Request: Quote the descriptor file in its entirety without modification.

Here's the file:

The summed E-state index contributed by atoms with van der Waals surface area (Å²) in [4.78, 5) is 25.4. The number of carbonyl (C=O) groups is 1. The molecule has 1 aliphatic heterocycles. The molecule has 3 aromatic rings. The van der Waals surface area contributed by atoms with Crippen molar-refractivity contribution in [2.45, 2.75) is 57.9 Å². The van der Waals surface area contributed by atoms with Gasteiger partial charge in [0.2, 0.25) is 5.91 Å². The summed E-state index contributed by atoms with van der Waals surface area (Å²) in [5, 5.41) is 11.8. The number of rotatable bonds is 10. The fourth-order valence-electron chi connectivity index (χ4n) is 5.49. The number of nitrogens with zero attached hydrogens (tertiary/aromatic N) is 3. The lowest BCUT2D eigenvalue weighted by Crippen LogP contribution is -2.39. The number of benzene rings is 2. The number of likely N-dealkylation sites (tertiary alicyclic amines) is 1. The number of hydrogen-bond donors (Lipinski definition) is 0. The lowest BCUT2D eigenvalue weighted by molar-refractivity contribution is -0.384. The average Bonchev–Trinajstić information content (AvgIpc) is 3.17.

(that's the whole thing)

The summed E-state index contributed by atoms with van der Waals surface area (Å²) in [4.78, 5) is 25.4. The number of carbonyl (C=O) groups is 1. The molecule has 1 aliphatic heterocycles. The molecule has 3 aromatic rings. The van der Waals surface area contributed by atoms with Crippen molar-refractivity contribution in [2.45, 2.75) is 57.9 Å². The van der Waals surface area contributed by atoms with Gasteiger partial charge in [0.2, 0.25) is 5.91 Å². The summed E-state index contributed by atoms with van der Waals surface area (Å²) in [5, 5.41) is 11.8. The number of rotatable bonds is 10. The fourth-order valence-electron chi connectivity index (χ4n) is 5.49. The number of nitrogens with zero attached hydrogens (tertiary/aromatic N) is 3. The lowest BCUT2D eigenvalue weighted by Crippen LogP contribution is -2.39. The number of benzene rings is 2. The number of likely N-dealkylation sites (tertiary alicyclic amines) is 1. The number of hydrogen-bond donors (Lipinski definition) is 0. The lowest BCUT2D eigenvalue weighted by molar-refractivity contribution is -0.384. The average Bonchev–Trinajstić information content (AvgIpc) is 3.17.